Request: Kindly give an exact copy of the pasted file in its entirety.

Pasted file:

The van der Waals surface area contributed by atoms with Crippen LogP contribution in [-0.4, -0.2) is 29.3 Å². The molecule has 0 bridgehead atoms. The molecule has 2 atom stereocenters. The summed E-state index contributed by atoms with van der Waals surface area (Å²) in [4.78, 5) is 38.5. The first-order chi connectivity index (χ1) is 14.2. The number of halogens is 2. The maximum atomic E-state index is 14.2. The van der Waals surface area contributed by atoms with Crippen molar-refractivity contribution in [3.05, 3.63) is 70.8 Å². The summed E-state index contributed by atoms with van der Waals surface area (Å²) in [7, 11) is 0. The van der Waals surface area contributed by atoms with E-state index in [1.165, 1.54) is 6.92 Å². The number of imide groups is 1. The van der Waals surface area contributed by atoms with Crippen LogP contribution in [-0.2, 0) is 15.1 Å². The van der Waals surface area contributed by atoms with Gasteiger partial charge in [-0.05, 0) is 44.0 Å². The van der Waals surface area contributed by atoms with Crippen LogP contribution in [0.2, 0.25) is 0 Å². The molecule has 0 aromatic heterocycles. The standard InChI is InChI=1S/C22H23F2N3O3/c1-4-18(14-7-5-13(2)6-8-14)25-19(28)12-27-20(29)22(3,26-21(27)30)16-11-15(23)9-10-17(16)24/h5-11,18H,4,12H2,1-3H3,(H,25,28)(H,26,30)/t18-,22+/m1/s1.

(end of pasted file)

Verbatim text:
The van der Waals surface area contributed by atoms with Crippen LogP contribution in [-0.4, -0.2) is 29.3 Å². The molecule has 0 bridgehead atoms. The molecule has 2 atom stereocenters. The summed E-state index contributed by atoms with van der Waals surface area (Å²) in [4.78, 5) is 38.5. The first-order chi connectivity index (χ1) is 14.2. The number of halogens is 2. The maximum atomic E-state index is 14.2. The van der Waals surface area contributed by atoms with Crippen molar-refractivity contribution in [3.05, 3.63) is 70.8 Å². The summed E-state index contributed by atoms with van der Waals surface area (Å²) in [7, 11) is 0. The van der Waals surface area contributed by atoms with E-state index in [1.165, 1.54) is 6.92 Å². The number of imide groups is 1. The van der Waals surface area contributed by atoms with Crippen LogP contribution in [-0.2, 0) is 15.1 Å². The van der Waals surface area contributed by atoms with Gasteiger partial charge in [-0.05, 0) is 44.0 Å². The van der Waals surface area contributed by atoms with Crippen LogP contribution in [0.2, 0.25) is 0 Å². The molecule has 0 aromatic heterocycles. The standard InChI is InChI=1S/C22H23F2N3O3/c1-4-18(14-7-5-13(2)6-8-14)25-19(28)12-27-20(29)22(3,26-21(27)30)16-11-15(23)9-10-17(16)24/h5-11,18H,4,12H2,1-3H3,(H,25,28)(H,26,30)/t18-,22+/m1/s1.